Adams has an additional matter to answer for. Many of the abuses in the case – including the remarkable matter highlighted in most of the referenced Truth in Justice editorials, especially those of September 4, 2010 (“Doubtful Progress on Professional Responsibility at DOJ”) and February 6, 2011 (“Bruce Swartz – Our Man Abroad”), and that is the subject of Sections B.1 and B.1a of my Prosecutorial Misconduct page (PMP), Section B of the Robert E. O’Neill profile, and Sections A and E and Addendums 3, 4, and 7 of the Bruce C. Swartz profile – involved claims that Deborah Gore Dean had caused HUD to take certain actions to benefit former Attorney General John N. Mitchell. Mitchell, who had died in November 1988, about six months before the HUD scandal broke, had been regarded as a stepfather by Dean. See Section C, D, and E.1 of the O’Neill profile and Sections B, D, E of the Swartz Profile regarding varied matters concerning Mitchell and Addendum 2 to the Swartz profile regarding the less than candid responses to an appellate judge’s inquiries about how Mitchell’s notoriety may have affected the case. See also Section B.3 of PMP, which shows not only that Dean was innocent of the allegations involving Mitchell, but with regard to the one project on which the court of appeals somehow found sufficient evidence to sustain a conviction, Independent Counsel attorneys (a) knew with virtually certainty that Dean was innocent of the charge before they brought it, (b) deliberately forwent the obvious inquiries that would establish beyond any doubt that Dean was innocent, and (c) then used false evidence to prove the claim.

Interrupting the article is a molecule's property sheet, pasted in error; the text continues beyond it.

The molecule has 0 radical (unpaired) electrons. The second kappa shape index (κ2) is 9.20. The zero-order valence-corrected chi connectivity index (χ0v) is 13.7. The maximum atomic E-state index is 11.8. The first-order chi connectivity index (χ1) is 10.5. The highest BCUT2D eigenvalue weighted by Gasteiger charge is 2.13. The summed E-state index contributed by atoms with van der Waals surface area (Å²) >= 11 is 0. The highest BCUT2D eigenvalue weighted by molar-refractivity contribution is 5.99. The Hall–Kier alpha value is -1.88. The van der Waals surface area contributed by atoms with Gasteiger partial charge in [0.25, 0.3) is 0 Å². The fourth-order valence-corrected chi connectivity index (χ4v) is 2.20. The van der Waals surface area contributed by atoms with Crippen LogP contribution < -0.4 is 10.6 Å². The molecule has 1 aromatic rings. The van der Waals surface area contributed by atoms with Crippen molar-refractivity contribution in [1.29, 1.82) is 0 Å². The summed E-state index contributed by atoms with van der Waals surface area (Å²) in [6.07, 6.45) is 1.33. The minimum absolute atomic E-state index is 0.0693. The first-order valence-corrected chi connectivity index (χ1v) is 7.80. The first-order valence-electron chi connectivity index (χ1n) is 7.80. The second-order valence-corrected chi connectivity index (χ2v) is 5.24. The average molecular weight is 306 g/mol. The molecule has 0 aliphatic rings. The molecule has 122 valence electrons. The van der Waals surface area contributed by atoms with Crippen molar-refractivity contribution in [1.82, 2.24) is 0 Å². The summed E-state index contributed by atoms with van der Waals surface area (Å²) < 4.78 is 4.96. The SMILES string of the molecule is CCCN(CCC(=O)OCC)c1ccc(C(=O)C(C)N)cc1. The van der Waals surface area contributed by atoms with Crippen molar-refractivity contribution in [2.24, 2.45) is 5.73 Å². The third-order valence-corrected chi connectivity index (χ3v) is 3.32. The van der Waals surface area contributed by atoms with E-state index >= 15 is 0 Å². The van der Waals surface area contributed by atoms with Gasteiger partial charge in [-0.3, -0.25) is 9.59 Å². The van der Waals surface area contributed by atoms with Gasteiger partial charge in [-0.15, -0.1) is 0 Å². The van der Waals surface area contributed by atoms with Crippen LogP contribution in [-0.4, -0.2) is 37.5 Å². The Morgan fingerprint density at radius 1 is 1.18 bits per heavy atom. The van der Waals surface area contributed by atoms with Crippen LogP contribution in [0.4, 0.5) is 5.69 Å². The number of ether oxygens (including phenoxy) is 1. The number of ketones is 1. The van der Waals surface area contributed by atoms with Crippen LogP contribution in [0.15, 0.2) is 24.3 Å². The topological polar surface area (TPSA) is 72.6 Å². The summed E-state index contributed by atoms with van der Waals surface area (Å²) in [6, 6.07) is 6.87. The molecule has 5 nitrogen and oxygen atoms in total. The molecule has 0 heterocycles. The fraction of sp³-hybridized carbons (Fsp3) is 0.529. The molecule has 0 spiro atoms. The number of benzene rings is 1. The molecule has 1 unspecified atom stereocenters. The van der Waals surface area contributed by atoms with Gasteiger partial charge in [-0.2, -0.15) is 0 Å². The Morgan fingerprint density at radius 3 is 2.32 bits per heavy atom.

Adams had a significant prior history with Mitchell. Shortly after he was appointed Independent Counsel in 1990, Adams told USA Today that he might have been appointed to the Supreme Court (in 1971) if had not offended then Attorney General Mitchell by a decision concerning anti-war activist Daniel Berrigan. Adams was not exaggerating. According to Bob Woodward and Scott Armstrong’s 1979 book, The Brethren (at 400), Richard Nixon had promised Adams a Supreme Court appointment, but Mitchell vetoed it. According to James Rosen’s 2008 book on Mitchell, The Strong Man (at 484), Adams also clashed with Mitchell at the 1968 Republican convention, which “earned him a tongue-lashing from Mitchell that he never forgot.”